7 Signs You Might Be Raising a Child With Anger Problems

If you’ve ever experienced the backlash of someone’s anger you might have very good reason to think that anger is a negative emotion. But anger itself is not bad—it’s what you do with it that determines its value. Anger can inspire you to take action against injustice, or it can cause you to use someone else as a verbal or physical whipping post.

It seems that almost weekly young adults are taking their anger out on others in unprecedented levels of school violence. Does this level of hate and anger develop overnight? Does it have one traceable trigger? You don’t have to dig very deep to know that the answer is no. There are deeper-rooted issues and circumstances that facilitate these attacks.

The greatest influence a child receives comes from within the home. I am not saying that all angry children are the result of bad parenting. But if you can recognize the simple ways in which anger can be instilled and then provoked, you may be able to prevent it.

Unless you would like to raise angry children. If that’s the case, follow these principles to elevate the chances of little Timmy having anger issues throughout his life:

  1. Tolerate a lack of marital harmony. There are few things that cause more confusion for children than discord in the home. Even if you are not yelling and fighting in front of them, children can sense disunity from a mile away. This confusion frequently manifests as unresolved anger.
  2. Keep a child-centered home. If you think it’s healthy to make everything revolve around your children, think again. Studies have shown that an overwhelming amount of focus and attention creates anxiety in children.
  3. Model sinful anger. We all know that “Do as I say, not as I do,” isn’t effective parenting. Yet so many parents honestly believe that kids won’t learn from their inappropriate displays of anger. When kids inevitably do copy their parents’ behavior, it is often punished. This is the definition of hypocritical. Children only respond to what you say when it is reinforced by what you do.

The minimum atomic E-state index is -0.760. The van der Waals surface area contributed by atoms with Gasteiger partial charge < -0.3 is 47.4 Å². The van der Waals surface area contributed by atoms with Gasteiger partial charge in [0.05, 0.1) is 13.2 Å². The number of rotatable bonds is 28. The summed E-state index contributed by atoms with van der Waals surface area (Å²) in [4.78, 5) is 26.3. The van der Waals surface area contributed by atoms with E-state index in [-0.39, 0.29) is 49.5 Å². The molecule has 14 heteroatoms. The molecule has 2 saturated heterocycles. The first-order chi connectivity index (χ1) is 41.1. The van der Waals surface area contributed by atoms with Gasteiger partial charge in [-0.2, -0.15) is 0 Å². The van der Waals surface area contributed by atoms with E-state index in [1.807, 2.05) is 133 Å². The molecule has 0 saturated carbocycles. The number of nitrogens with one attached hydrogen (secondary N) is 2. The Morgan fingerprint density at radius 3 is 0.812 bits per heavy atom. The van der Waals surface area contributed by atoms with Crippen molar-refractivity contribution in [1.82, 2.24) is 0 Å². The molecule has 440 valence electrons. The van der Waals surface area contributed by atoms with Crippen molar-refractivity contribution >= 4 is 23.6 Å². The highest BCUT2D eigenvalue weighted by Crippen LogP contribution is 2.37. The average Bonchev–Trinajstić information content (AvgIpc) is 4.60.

4. Practice favoritism. If I had a nickel for every client who was angry over how her parents disciplined her harshly while letting her siblings get away with things, I would be a rich woman. There is nothing wrong with being naturally drawn to one child over another, but you must keep your preferences in check and maintain the same set of rules and consequences for each child.
  5. Don’t admit mistakes. You are not perfect. When you try to appear that way to your children, you create a sense of injustice within them. They do not expect you to be always right, but they do expect you to admit when you’re wrong—just as you expect them to admit when they are wrong. This will not give them the upper hand. Quite the contrary, it will build their trust in you.
  6. Don’t listen to your child’s opinion. Many parents are so focused on their perception of truth that they simply ignore their child’s input. Granted, you do need to curb a child’s lying, exaggerating and deflecting blame. But this behavior can be broken when you truly listen to their side, understand what they are trying to communicate and respond accordingly.
  7. Break promises. If you want to ruin your child’s trust and make them angrier than the Hulk, break your promises. Just because your child doesn’t yell or get violent doesn’t mean they aren’t hurting inside. Many children mask their anger as hurt feelings and they don’t know how to process them. One failed promise will likely not anger your child for life, but repeated breakings can.

There are many more ways you can create an angry child: Chastening him in front of others, ridiculing or mocking her (even in private), setting unrealistic expectations and comparing him to others are just a few more that can contribute to your child’s overall disposition.

I didn’t create this list to scare you or to make you walk on eggshells. My intention is to help you recognize that children’s fragile souls need nurturing and developing—and they continue to need it until well into their 20s.

Take the time to avoid these principles and your chances of raising a well-adjusted child who can handle his anger in a constructive way is infinitely greater.

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